The other night, I was at some party. I didn’t know a lot of people, but this is nothing new. Learning how to network in Hollywood, or anywhere really is one of the most important skills you can refine. Besides, meeting new people is fun. It leads to new ideas and new opportunties. But every […]
Filmmakers must establish a production company. And that means you should too! Taking time to establish a production company (the right way) will help you get taken more seriously. In fact, it is an essential part of your filmmaking career. And given all the changes taking place in our industry, you should probably take a […]
Since starting Filmmaking Stuff some years ago, the entire world of filmmaking has changed. As a result, I thought it would be good to provide you with a script to screen, filmmaking series. Over the next few days, you are going to receive an update of the popular, 21 Part Moviemaking Mini-course. (So make sure […]
Independent movie investors invest because they want a return on their money. Creating a business plan will provide your prospective investor with a road map on how his or her money will be spent and hopefully recouped. In the old filmmaking model this wasn’t easy. Because distribution was once discriminatory, many first time independent feature filmmakers had to hold their breath in hopes their movies would get into a film festival, buil buzz, and (hopefully) garner a great distribution deal, complete with a cash advance. But that is an outdated model.
I remember reading screenplays from working, established writers that just seemed underdeveloped. Add the enormous amount of material that came from friends of friends and other producers and I was able to see first-hand how much garbage is floating around out there.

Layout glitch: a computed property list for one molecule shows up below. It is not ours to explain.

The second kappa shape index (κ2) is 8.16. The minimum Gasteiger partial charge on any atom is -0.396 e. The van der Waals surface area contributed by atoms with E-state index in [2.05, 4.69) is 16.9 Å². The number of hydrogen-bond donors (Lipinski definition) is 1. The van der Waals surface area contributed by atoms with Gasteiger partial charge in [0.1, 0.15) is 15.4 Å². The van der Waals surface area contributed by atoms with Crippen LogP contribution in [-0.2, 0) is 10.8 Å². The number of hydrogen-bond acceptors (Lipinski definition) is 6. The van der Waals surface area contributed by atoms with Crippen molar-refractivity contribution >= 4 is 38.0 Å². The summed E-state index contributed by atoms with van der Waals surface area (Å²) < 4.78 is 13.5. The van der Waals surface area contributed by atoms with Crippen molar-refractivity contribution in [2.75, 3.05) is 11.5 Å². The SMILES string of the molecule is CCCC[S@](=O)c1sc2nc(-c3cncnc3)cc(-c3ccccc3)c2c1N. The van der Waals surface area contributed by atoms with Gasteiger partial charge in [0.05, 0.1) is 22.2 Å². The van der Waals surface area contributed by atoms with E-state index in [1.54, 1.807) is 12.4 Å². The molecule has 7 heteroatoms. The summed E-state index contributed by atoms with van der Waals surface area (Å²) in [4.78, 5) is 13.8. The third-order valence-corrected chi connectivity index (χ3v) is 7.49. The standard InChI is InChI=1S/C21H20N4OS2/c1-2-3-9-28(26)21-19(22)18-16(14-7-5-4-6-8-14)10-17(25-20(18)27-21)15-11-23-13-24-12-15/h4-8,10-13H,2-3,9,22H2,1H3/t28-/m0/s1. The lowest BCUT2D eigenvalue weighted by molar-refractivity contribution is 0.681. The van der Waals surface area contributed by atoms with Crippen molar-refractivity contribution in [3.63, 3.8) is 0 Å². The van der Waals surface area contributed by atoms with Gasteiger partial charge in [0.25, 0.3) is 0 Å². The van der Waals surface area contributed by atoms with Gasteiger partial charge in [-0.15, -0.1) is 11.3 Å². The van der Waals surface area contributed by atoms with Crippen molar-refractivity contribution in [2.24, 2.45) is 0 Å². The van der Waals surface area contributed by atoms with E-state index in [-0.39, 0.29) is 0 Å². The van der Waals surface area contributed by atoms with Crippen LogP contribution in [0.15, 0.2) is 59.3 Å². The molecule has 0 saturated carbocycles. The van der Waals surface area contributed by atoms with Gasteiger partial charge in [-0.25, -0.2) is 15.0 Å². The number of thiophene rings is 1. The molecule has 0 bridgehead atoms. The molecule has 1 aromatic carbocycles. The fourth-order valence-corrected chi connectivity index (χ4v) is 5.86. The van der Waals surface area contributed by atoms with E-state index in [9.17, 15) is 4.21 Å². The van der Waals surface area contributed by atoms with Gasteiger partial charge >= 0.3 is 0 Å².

If you want to get started making movies, my suggestion is to get started. So many people in Hollywood bounce around for years pretending to do work, when all they are really doing is pretending. Many of these people call themselves producers, yet they have no screen credits and have frankly failed to do anything…
To avoid having any one element of foreshadowing be too obvious, often the writer will throw in some red herrings–some things that could be foreshadowing but in fact don’t pay off or pay off in a different way than we expect. The person who has the gun in the drawer may become an immediate suspect in our minds, but later maybe we see him use it to light his cigarette and we realize it’s not a real gun (of course he may have a real one somewhere else….). That kind of misdirection keeps the audience guessing.
When it comes to marketing your movie, you need to become proficient at driving traffic to your movie website. While old school filmmakers could rely on various video stores and retail outlets to sell their movies, these days the popular marketplaces are Amazon and iTunes. Both of these markets are web based. And both are accessible…
For those of you planning to crank out some movies, I recommend you start small. Find a few collaborators and assign jobs based on interest. Then grab a camera and complete some micro projects such as music videos, short films and funny sketches for YouTube.